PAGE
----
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Looking In on The Lockout
PETER KING
June 13, 2011
NFL owners and players take their talks into the red zone
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June 13, 2011

Looking In On The Lockout

NFL owners and players take their talks into the red zone

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There was something rare in the stale air of the labor talks between NFL players and owners over the weekend: optimism. Secret meetings last Tuesday, Wednesday and Thursday between a small group of owners (one of them, hawkish Jerry Jones, looming as an important inclusion) and player leaders, followed by a stern admonishment from a federal judge on Friday, left the two sides feeling a sense of urgency to get something done in the next month—or face the real possibility that regular-season games will be missed for the first time in 24 years.

"This is the time," said Bob Wallace, a lawyer now in private practice after a 30-year career in NFL front offices. "Attorneys will always tell you the best time to settle a case is on the courthouse steps, and that's where they are right now. There's pressure on each side to make the best deal they can."

Which is why former union chief DeMaurice Smith, along with player reps Domonique Foxworth, Kevin Mawae, Tony Richardson, Jeff Saturday and Mike Vrabel, reportedly met up in a Chicago suburb with Jones and fellow owners John Mara of the Giants, the Patriots' Robert Kraft, the Panthers' Jerry Richardson and the Steelers' Art Rooney II. A federal judge has thrown a gag order on the two sides (wonder how long that's going to last), but one source briefed on the talks made it clear that both parties were supremely motivated to do a deal before the three-judge appeals panel in St. Louis issues its ruling clarifying the NFL's ability to lock out players. The leverage that would come from the court ruling—two of the three judges seem to be leaning toward allowing the NFL to continue the lockout, which is entering its fourth month—could allow the winner, as this source pointed out, to put a foot on the throat of the other side and try to exact onerous concessions. A players' victory would likely force the season to be played but still leave the two sides without a new collective bargaining agreement. An owners' victory would not only continue the lockout but also surely embolden some owners to resist improving on their last offer. Or, quite possibly, even take some of what Smith called "the worst deal in the history of sports" off the table.

Before last Friday the owners might have been able to sit back confidently and await a victory in St. Louis. But when Judge Kermit Bye told each side that the Eighth Circuit Court of Appeals decision "is probably something both sides are not going to like," it was a reality check for commissioner Roger Goodell and the owners. As much as they're going to want to hold the line on their current offer, they can't. And as much as the players want to press their antitrust case, which surely would threaten the season, they know they probably can't stay unified if the league's roughly 1,800 players miss multiple game checks. As former player and NBC analyst Cris Collinsworth said last month, "The only thing I'm absolutely certain of is that there will be players broke by the middle of September. There will be pressure to make a deal."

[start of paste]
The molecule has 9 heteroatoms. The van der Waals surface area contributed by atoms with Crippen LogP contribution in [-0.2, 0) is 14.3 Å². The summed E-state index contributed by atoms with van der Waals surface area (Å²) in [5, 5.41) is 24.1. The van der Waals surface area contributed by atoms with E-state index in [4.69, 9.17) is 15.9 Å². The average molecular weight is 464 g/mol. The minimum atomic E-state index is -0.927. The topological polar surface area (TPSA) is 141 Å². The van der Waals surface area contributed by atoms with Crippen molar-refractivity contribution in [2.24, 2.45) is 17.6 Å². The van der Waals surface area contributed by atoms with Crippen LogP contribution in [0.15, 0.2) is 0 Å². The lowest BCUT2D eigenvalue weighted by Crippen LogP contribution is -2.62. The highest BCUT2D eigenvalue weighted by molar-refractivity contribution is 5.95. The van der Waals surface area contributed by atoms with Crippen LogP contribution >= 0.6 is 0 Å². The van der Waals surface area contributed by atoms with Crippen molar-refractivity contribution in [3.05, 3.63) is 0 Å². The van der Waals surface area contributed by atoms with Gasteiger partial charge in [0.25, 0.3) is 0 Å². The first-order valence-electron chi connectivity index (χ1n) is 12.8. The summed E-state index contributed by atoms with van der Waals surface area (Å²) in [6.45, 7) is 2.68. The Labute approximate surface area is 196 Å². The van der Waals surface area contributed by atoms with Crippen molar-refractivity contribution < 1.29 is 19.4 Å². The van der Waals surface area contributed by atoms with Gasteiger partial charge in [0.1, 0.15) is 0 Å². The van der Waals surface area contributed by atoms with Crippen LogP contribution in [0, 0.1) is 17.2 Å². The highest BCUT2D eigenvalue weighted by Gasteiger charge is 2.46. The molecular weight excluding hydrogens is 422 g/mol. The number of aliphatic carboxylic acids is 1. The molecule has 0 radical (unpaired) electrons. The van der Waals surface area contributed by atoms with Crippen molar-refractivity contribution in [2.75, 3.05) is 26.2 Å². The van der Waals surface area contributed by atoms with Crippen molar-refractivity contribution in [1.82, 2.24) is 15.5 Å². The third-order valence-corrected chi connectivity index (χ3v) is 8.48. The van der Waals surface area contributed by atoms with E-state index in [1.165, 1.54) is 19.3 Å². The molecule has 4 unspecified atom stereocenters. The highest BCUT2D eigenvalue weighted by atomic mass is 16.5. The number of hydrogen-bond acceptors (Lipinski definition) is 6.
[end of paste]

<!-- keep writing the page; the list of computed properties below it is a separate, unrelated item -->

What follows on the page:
That deal, I believe, will include something the owners left out of their offer on March 11, the last time either side made a proposal. The owners offered a four-year pay-and-benefits package to the players beginning at $141 million per team in 2011 and escalating to $161 million in 2014. That was close to the players' request for between $151 million and $161 million over four years. But the players want a back-end guarantee, a piece of the pie if the NFL's revenues continue to defy current economic gravity. The owners haven't offered one. That has to change, particularly with the network TV contracts expiring after the 2013 season and a potential mother lode of new TV money coming in 2014.

Then there's the Jones factor. Several league insiders feel his inclusion in the talks (along with doves Mara, Kraft and Rooney) is important on two levels. One, he's a dealmaker; when he has set his mind on something, from obtaining the Dallas franchise itself to building the garish new Cowboys Stadium, he's gotten it done. Two, he's a hardliner determined to make some financial corrections to the 2006 labor deal that the owners opted out of three years ago. For him to be a part of settlement discussions might seem counterproductive, but as one league insider said over the weekend, "Roger knows he has to have Jerry on his side. Not only is he influential among the owners of the high-revenue teams, but it's almost a case of keeping your friends close and enemies closer. Jerry's not an enemy, but it's going to be much better for the 'haves' in this league if Jerry takes ownership of any new deal."

Finally, there was a sense on the players' side last week that they too might be willing to move. Though publicly they've been adamant about keeping the Brady v. NFL antitrust suit in play, the dissolution of that case would have to be part of a settlement. I've said for three months, there's a deal to be made. If the players drop the antitrust case, and the owners add a back end to their offer, and a few million per team in Year One of the deal, and both sides do so in the next month, the season starts on time. If not, the Sept. 8 Saints-Packers opener is in jeopardy.

Let's put the over-under date for a deal on the Fourth of July.

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